RPGs set in the Wild West are few and far between these days. With Wild ARMs missing in action, Experimental Gamer has stepped up with Boot Hill Heroes.
Ripping off Mother's artstyle/interface to the point where your game could pass for a Mother fangame is pretty uncool. Just saying.
Last edited by Drav; 04-18-2013 at 09:31 AM.
Seriously though, why is it OK to have a generic visual style inspired by any Squenix/Capcom/Whatever game, but "uncool" to have a fresh take on a visual style that's very rarely seen, and generally well regarded?
The game is looking pretty good and has some interesting some interesting new directions. Can't wait to see how it turns out.
This is not a "visual style"; this is the distinct look of a particular series. I've never seen a game that looked like it was aping Final Fantasy VI to the extent that this game is aping Earthbound/Mother 3, except for other Square-owned properties. Not even that Black Sigil game, which everyone complained about at the time as well.
Fair warning disclaimer above poster may be associated with Experimental Gamer.
Because it's Nintendo's IP, and why should anyone else make any money off it? There's always a grey area with this sort of thing, but I don't think it's hard to look at that video and see why I'd think this falls on the black. Especially if you've played both Earthbound and Mother 3.
Firstly a visual style IS a distinct look, and last I checked, you don't get to own a visual style and prevent others from using it.
BHH very clearly takes on the "Distinct Look" of the Earthbound games (of which we've seen ONE in the states), and I think that's awesome.
And to allay Paws' concern, I'm not affiliated with Experimental Gamer. I do speak with Dave Welch (the Writer/Programmer/Artist) on occasion via Twitter and at XNAChat.com but do not know him beyond that.
Yeah, there is nothing about Earthbound that gives it a lock on no one else being able to use a similar style. There'd be issues if assets were being straight up stolen and reused, but this is just a style and it's not even in the same setting. That'd be like saying no one can use turn-based battles because older games have already used it.
I have no idea if it could actually "claim ownership" in a legal sense, and don't really care, but I'm sure that at the very least if you were to, say, start selling artwork that looked exactly like Akira Toriyama's style most critics would scold you and tell you to stop being such a hack and come up with your own ideas.
There's a big difference between not liking something because you find it too derivative and claiming no one else should be able to create something using a similar style.
There's a new post in the thread, albeit edited. Also corrected your typos while I was in there.
Personally, I have nothing against this game. In fact, I'm looking forward to seeing what they come up with. And honestly, I think they changed the characters and tilesets enough to where I don't think they'll get in trouble with this particular game. But I just wanted to point that out, because if people start copying other art styles that ARE patented or copyrighted, they can end up in serious legal trouble if they don't do their research first.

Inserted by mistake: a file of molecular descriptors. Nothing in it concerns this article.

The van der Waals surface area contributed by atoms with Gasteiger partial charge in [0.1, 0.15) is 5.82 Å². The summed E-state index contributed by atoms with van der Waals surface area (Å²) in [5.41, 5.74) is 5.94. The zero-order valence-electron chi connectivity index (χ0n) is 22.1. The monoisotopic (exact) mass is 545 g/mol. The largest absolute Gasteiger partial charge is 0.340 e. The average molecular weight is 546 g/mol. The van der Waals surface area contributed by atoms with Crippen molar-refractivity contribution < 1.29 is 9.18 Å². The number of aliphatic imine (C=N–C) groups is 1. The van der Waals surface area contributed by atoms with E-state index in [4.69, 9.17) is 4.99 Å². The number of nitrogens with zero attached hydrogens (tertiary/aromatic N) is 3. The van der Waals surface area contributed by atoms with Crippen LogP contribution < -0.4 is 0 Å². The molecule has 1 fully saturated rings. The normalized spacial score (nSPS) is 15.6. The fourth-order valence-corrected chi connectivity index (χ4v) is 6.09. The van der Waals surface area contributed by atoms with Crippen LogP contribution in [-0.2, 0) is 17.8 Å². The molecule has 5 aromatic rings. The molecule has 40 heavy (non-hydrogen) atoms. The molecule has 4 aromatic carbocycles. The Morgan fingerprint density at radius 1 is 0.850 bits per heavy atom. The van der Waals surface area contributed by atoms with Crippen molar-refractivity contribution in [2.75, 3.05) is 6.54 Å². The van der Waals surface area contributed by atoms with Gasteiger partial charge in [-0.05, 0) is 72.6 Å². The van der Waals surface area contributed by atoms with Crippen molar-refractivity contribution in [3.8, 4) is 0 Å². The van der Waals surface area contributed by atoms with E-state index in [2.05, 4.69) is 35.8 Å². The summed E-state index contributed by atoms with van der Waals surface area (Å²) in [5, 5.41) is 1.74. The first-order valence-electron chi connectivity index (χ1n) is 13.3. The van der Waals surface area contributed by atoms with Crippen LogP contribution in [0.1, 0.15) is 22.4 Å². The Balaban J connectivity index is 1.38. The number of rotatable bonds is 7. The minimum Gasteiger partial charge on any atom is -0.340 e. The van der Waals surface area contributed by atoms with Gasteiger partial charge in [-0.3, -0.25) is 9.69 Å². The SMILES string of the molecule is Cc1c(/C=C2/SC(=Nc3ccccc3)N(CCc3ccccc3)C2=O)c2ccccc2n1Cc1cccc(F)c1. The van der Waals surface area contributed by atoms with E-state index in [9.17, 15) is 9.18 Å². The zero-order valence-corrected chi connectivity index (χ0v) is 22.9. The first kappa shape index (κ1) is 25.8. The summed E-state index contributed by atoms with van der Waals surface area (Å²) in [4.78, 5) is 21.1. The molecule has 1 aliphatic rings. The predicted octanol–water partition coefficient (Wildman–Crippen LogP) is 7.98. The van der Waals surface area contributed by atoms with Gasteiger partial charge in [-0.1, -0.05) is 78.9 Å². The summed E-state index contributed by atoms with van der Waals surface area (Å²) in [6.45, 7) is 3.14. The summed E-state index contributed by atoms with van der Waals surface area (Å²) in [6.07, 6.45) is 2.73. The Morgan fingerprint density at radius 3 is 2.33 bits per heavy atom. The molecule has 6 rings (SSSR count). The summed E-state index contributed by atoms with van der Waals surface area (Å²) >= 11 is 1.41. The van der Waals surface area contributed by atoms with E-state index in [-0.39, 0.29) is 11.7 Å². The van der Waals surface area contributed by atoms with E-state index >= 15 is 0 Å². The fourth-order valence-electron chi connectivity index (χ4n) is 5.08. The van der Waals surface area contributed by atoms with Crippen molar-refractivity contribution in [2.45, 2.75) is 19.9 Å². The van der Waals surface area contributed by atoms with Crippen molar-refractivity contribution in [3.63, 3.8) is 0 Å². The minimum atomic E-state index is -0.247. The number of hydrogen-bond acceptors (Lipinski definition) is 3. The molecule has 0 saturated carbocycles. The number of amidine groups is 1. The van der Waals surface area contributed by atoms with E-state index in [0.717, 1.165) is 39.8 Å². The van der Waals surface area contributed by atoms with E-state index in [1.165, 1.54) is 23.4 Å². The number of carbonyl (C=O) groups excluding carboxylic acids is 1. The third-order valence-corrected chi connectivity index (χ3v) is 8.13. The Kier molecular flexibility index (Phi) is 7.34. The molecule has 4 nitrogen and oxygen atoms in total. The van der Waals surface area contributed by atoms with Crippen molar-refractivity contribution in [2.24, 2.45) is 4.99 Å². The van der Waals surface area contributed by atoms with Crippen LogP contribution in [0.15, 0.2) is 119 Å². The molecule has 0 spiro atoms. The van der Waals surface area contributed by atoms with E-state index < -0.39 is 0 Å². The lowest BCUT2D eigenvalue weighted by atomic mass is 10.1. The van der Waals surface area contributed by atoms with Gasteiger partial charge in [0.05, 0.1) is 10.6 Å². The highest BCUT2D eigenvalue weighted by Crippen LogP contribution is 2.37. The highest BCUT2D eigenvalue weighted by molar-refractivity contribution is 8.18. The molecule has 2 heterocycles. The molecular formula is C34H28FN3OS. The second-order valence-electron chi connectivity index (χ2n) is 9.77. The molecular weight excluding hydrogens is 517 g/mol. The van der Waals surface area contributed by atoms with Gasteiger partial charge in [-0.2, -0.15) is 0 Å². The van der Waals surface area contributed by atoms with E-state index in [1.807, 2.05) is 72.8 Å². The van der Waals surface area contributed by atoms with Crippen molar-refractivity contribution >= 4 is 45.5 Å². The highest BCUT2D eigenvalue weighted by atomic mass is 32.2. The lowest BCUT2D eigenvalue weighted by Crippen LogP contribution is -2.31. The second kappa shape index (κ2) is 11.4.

Last edited by SBaby; 04-19-2013 at 02:25 PM.
Yes, but what I am trying to differentiated here is "visual style" at a high level (16-bit, isometric etc.) which is of course ok copy, and the visual style of a particular game. Said another way, taking a few visual elements from a game is fine, but the more elements you take the less ok it becomes and the more it errs on the side of plagiarism. When you reach the point where your game look like a fangame for whatever series your "referencing", you've taken a lot.Originally Posted by Alturos
lol, I forgot about this game. I don't know whether I said anything back then but I was definitely thinking it. I guess to Zeboyd's credit they stopped flying so close to the sun by the time Cthulhu was released.Originally Posted by Alturos
What about my hypothetical situation makes you think it's more about the former than the latter?Originally Posted by Macstorm
While there are similarities in the aesthetic, I don't find it particularly derivative. There are a dozen different websites they could have grabbed every frame of animation from the Earthbound sprites, created sprite dolls from that and just filled it in with their own pixels for different characters. They clearly didn't do that here. Their sprite work is a lot more busy, not to mention the different character proportions, while Earthbound's is clean, and sharp. This work was inspired by, not derived from.
Vanillaware’s 2D is, once again, shaming their competitor’s 3D. It’s like, what are you even doing with your extra D, jerks? Maybe we should hold that extra D in reserve for you, like a trust, until you are ready. - Tycho, Penny Arcade
I said that they copied the art-style, not that they copied the sprites down to the pixel. I think you're setting the bar too high for what constitutes a "rip off". On top of the sprites themselves there are also numerous other aesthetic similarities, like the way numbers bounce off enemies when you attack them, the way characters pop up from behind their menu boxes when you select an attack, and the more-than-passing similarities between the cowboy dude and Flint. Most of them are innocuous by themselves, but taken together? If all they wanted to do was make something "inspired by" Mother they didn't need to take anywhere near this much; the creators clearly wanted to give the game a look such that the only thing you'll think when you see it is "this game looks like Mother". I find this irksome, not just on the level of morality, but also in terms of what is good for the artform.
Well obviously I think it is more than just "similar", but this is, more or less, what I am claiming.Originally Posted by Macstorm
Last edited by Drav; 04-22-2013 at 05:02 AM.